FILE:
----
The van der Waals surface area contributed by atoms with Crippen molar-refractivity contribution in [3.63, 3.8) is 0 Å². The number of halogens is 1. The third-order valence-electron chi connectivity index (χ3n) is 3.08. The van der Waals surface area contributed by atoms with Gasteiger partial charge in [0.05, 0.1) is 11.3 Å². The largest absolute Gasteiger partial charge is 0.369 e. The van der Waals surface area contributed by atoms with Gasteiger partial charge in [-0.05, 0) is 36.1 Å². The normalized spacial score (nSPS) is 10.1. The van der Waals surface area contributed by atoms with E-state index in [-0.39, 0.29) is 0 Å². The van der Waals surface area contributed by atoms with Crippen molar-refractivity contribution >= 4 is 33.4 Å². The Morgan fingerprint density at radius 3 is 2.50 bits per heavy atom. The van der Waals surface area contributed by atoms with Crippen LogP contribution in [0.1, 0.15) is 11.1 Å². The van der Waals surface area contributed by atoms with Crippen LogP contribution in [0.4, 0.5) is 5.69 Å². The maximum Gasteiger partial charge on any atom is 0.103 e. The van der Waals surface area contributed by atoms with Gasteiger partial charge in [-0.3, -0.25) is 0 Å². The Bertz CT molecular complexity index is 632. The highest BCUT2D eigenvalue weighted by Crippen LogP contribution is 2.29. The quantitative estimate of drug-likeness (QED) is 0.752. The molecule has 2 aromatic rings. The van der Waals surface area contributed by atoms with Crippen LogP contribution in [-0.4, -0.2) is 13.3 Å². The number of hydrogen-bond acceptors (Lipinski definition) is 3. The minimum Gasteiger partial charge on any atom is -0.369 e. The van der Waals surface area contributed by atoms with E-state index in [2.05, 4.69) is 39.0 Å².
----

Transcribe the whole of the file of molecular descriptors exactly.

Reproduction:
The van der Waals surface area contributed by atoms with Crippen molar-refractivity contribution in [3.63, 3.8) is 0 Å². The number of halogens is 1. The third-order valence-electron chi connectivity index (χ3n) is 3.08. The van der Waals surface area contributed by atoms with Gasteiger partial charge in [0.05, 0.1) is 11.3 Å². The largest absolute Gasteiger partial charge is 0.369 e. The van der Waals surface area contributed by atoms with Gasteiger partial charge in [-0.05, 0) is 36.1 Å². The normalized spacial score (nSPS) is 10.1. The van der Waals surface area contributed by atoms with E-state index in [-0.39, 0.29) is 0 Å². The van der Waals surface area contributed by atoms with Crippen molar-refractivity contribution >= 4 is 33.4 Å². The Morgan fingerprint density at radius 3 is 2.50 bits per heavy atom. The van der Waals surface area contributed by atoms with Crippen LogP contribution in [0.1, 0.15) is 11.1 Å². The van der Waals surface area contributed by atoms with Crippen LogP contribution in [0.4, 0.5) is 5.69 Å². The maximum Gasteiger partial charge on any atom is 0.103 e. The van der Waals surface area contributed by atoms with Gasteiger partial charge in [-0.3, -0.25) is 0 Å². The Bertz CT molecular complexity index is 632. The highest BCUT2D eigenvalue weighted by Crippen LogP contribution is 2.29. The quantitative estimate of drug-likeness (QED) is 0.752. The molecule has 2 aromatic rings. The van der Waals surface area contributed by atoms with Crippen LogP contribution in [-0.4, -0.2) is 13.3 Å². The number of hydrogen-bond acceptors (Lipinski definition) is 3. The minimum Gasteiger partial charge on any atom is -0.369 e. The van der Waals surface area contributed by atoms with E-state index in [2.05, 4.69) is 39.0 Å².